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Jacob Zuma’s last stand

Jacob Zuma’s last stand

Middle East and AfricaFeb 13th 2018 | JOHANNESBURGtwitter iconfacebook iconlinkedin iconmail iconprint iconNO ONE expected Jacob Zuma to go gracefully. But as South Africa’s ever-defiant president drags out his final days in office, even his allies in the ruling party have had enough. On February 13th the African National Congress (ANC) said that its national…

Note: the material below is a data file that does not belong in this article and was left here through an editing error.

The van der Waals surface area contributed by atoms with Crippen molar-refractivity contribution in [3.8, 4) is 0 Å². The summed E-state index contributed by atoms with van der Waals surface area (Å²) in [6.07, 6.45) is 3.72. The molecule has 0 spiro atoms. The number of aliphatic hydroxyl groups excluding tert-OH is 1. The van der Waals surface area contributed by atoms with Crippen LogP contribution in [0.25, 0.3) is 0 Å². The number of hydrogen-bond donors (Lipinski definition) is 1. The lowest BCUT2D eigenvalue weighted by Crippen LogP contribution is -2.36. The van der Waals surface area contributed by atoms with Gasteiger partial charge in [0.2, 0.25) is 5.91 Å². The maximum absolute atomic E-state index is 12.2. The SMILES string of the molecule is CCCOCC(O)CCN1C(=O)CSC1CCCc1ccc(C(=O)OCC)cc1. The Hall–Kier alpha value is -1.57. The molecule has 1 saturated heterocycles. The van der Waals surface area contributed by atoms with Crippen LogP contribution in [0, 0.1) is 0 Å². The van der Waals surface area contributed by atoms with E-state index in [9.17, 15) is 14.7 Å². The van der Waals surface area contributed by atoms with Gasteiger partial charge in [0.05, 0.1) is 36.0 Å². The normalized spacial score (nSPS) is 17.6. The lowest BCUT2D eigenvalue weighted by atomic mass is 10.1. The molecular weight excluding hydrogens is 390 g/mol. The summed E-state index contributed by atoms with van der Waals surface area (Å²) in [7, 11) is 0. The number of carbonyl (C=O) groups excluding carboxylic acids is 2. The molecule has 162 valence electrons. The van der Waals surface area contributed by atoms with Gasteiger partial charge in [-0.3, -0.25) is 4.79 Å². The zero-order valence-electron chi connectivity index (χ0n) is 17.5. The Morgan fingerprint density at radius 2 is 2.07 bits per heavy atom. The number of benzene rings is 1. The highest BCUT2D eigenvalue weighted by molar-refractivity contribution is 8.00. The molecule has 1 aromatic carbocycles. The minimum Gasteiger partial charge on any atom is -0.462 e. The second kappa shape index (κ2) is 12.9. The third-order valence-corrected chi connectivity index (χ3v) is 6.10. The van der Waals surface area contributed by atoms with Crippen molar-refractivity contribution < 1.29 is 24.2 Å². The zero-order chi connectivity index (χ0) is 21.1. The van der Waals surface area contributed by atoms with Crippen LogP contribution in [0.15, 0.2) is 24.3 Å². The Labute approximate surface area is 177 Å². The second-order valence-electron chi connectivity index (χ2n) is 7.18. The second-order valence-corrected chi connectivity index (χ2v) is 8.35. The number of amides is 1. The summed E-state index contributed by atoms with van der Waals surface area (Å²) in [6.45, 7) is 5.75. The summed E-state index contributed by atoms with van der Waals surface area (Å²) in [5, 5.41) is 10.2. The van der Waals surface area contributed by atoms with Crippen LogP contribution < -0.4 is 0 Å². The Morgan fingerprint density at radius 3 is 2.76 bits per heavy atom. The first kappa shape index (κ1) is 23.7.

NO ONE expected Jacob Zuma to go gracefully. But as South Africa’s ever-defiant president drags out his final days in office, even his allies in the ruling party have had enough. On February 13th the African National Congress (ANC) said that its national executive committee had “recalled” Mr Zuma as president “with urgency” (under the party’s rules, though not the country’s constitution, all government officials serve at the ANC’s pleasure). In response, Mr Zuma said he would leave office—in three to six months. He had already swatted away an appeal from the six most senior leaders in the party to resign a week earlier. This is in character: shameless and stubborn, he has, over the years, appeared unfazed by damning court decisions against him as well as mass demonstrations demanding that he go. A popular cartoon doing the rounds in South Africa shows a huge crowd of people outside his office. A party colleague says: “It’s the people. They’ve come to say goodbye.” An insouciant Zuma replies: “Where are they going?”

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